Skydio’s tech could now be put to use on protesters, given its government customer base. (There’s no evidence it has been put to use by agencies asked to deal with the unrest, however). As revealed by Buzzfeed on Monday, the DEA has been given permission to carry out surveillance on protesters and could now apply such tech to spying on crowds gathering across U.S. cities. President Trump has already called in the Air Force and threatened deployment of the U.S. military to clamp down on the protests.
Neither Skydio nor the DEA had responded to requests for comment at the time of publication.
America loves drones
Not that Skydio is the only supplier of government drones that could be used for protester surveillance. Far from it. Millions has been spent on a mix of boutique and established providers in the last 12 months.
Last week, the CBP was spotted flying a Predator drone over the protest site in Minneapolis, where George Floyd was killed after a police officer kneeled on his neck. An official with the CBP also tweeted that the agency had been using drones to track down suspects who’d knocked down officers with an SUV in Buffalo. In the last year alone, the border agency has spent $47 million on services from the Predator manufacturer, General Atomics, a company built by two billionaire brothers, as detailed in a Forbes profile earlier this year. Sister DHS agency, ICE, has been keen on drones of late too: in June last year, it made a purchase of $146,663 in drones from Illinois-based Darley, which resells unmanned aerial systems from a variety of manufacturers, including the famous Chinese company DJI.
The FBI, meanwhile, spent $76,000 on unmanned aircraft in September 2019 via Autonodyne, a Florida-based company that offers automated drone operation. An August 2019 $113,000 order from New York-based consumer tech supplier Adorama in August 2019 showed the FBI’s Counter Improvised Explosive Device Unit bought a drone that was “all weather capable” and could live stream events below. It’s also been updating its drone fleet from Riegl, which uses laser scanners to acquire data in “dangerous” and “hard-to-reach areas.” The agency refused to comment on whether it was carrying out aerial surveillance over protest sites, though aircraft that have previously been linked with the agency have been spotted in the skies around Washington D.C.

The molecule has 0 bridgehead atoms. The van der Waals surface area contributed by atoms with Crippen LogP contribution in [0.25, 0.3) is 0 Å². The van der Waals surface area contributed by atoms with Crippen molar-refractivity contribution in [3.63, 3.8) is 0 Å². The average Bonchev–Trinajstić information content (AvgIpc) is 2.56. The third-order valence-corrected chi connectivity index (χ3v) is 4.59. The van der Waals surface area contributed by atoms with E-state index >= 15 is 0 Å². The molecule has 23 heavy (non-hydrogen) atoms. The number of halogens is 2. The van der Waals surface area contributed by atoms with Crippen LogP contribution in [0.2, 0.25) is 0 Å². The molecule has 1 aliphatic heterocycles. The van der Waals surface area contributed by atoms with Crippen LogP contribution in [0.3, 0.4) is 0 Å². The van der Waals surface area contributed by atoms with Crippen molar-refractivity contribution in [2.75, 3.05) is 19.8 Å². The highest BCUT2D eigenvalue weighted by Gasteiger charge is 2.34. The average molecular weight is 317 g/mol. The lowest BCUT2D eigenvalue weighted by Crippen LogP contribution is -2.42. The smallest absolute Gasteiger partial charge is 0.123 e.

The U.S. Marshalls, another Justice Department agency that’s been asked to help quell the protests, spent $52,000 in July 2019 on unmanned aircraft from a little known company called Physical Sciences. It provides small, low-cost drones that look more like consumer UAVs and they’re typically used for high-grade image capture and “tracking uncooperative targets.” ICE is also a Physical Sciences customer, after a $43,000 order in May last year.
Myriad surveillance methods
Altogether, the agencies Trump has asked to monitor protesters have extraordinary spying tools beyond those flying machines. Forbes has previously detailed the millions of dollars ICE and CBP has spent on smartphone hacking technology from companies like Grayshift and Cellebrite. Federal agencies have also flexed the power to compel the likes of Google to supply information on smartphones using the tech giant’s services within a geofenced zone. And they have repeatedly forced suspects to unlock their phones with faces and fingerprints via recognition tech like Apple’s Face ID. If Trump comes good on his promise to flex the military’s power to tackle protests, expect even more powerful surveillance tech to be monitoring Americans expressing their first amendment rights.